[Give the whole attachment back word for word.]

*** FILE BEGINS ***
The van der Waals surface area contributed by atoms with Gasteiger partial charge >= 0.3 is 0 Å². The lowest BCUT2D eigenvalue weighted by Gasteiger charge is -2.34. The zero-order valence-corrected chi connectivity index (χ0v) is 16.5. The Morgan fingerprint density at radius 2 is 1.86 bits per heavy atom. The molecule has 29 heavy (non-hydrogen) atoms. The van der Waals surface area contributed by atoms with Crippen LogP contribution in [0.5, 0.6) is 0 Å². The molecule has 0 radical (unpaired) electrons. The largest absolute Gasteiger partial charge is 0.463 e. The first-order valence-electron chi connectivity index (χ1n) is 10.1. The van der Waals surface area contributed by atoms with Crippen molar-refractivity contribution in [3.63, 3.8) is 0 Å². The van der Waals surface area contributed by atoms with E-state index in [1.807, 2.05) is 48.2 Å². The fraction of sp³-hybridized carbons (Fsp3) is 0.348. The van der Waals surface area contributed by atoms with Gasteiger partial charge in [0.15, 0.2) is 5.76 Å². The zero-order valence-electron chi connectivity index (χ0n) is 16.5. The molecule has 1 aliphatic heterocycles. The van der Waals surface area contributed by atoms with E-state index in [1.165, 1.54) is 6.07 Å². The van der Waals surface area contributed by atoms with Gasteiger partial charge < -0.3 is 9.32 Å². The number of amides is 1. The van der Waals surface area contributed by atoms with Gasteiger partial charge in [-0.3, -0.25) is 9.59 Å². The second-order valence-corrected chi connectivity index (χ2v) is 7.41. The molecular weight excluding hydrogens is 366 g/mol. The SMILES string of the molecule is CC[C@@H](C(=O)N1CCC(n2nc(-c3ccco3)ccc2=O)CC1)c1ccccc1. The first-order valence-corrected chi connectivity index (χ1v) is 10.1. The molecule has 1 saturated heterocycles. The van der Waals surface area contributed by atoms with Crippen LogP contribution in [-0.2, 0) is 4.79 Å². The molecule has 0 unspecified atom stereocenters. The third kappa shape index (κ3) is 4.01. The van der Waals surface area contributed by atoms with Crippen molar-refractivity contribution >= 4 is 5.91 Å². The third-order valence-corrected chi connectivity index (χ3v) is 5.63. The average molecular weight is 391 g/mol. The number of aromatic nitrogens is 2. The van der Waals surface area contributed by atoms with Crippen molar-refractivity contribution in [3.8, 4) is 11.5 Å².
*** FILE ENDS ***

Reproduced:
The van der Waals surface area contributed by atoms with Gasteiger partial charge >= 0.3 is 0 Å². The lowest BCUT2D eigenvalue weighted by Gasteiger charge is -2.34. The zero-order valence-corrected chi connectivity index (χ0v) is 16.5. The Morgan fingerprint density at radius 2 is 1.86 bits per heavy atom. The molecule has 29 heavy (non-hydrogen) atoms. The van der Waals surface area contributed by atoms with Crippen LogP contribution in [0.5, 0.6) is 0 Å². The molecule has 0 radical (unpaired) electrons. The largest absolute Gasteiger partial charge is 0.463 e. The first-order valence-electron chi connectivity index (χ1n) is 10.1. The van der Waals surface area contributed by atoms with Crippen molar-refractivity contribution in [3.63, 3.8) is 0 Å². The van der Waals surface area contributed by atoms with E-state index in [1.807, 2.05) is 48.2 Å². The fraction of sp³-hybridized carbons (Fsp3) is 0.348. The van der Waals surface area contributed by atoms with Gasteiger partial charge in [0.15, 0.2) is 5.76 Å². The zero-order valence-electron chi connectivity index (χ0n) is 16.5. The molecule has 1 aliphatic heterocycles. The van der Waals surface area contributed by atoms with E-state index in [1.165, 1.54) is 6.07 Å². The van der Waals surface area contributed by atoms with Gasteiger partial charge < -0.3 is 9.32 Å². The number of amides is 1. The van der Waals surface area contributed by atoms with Gasteiger partial charge in [-0.3, -0.25) is 9.59 Å². The second-order valence-corrected chi connectivity index (χ2v) is 7.41. The molecular weight excluding hydrogens is 366 g/mol. The SMILES string of the molecule is CC[C@@H](C(=O)N1CCC(n2nc(-c3ccco3)ccc2=O)CC1)c1ccccc1. The first-order valence-corrected chi connectivity index (χ1v) is 10.1. The molecule has 1 saturated heterocycles. The van der Waals surface area contributed by atoms with Crippen LogP contribution in [-0.2, 0) is 4.79 Å². The molecule has 0 unspecified atom stereocenters. The third kappa shape index (κ3) is 4.01. The van der Waals surface area contributed by atoms with Crippen molar-refractivity contribution >= 4 is 5.91 Å². The third-order valence-corrected chi connectivity index (χ3v) is 5.63. The average molecular weight is 391 g/mol. The number of aromatic nitrogens is 2. The van der Waals surface area contributed by atoms with Crippen molar-refractivity contribution in [3.8, 4) is 11.5 Å².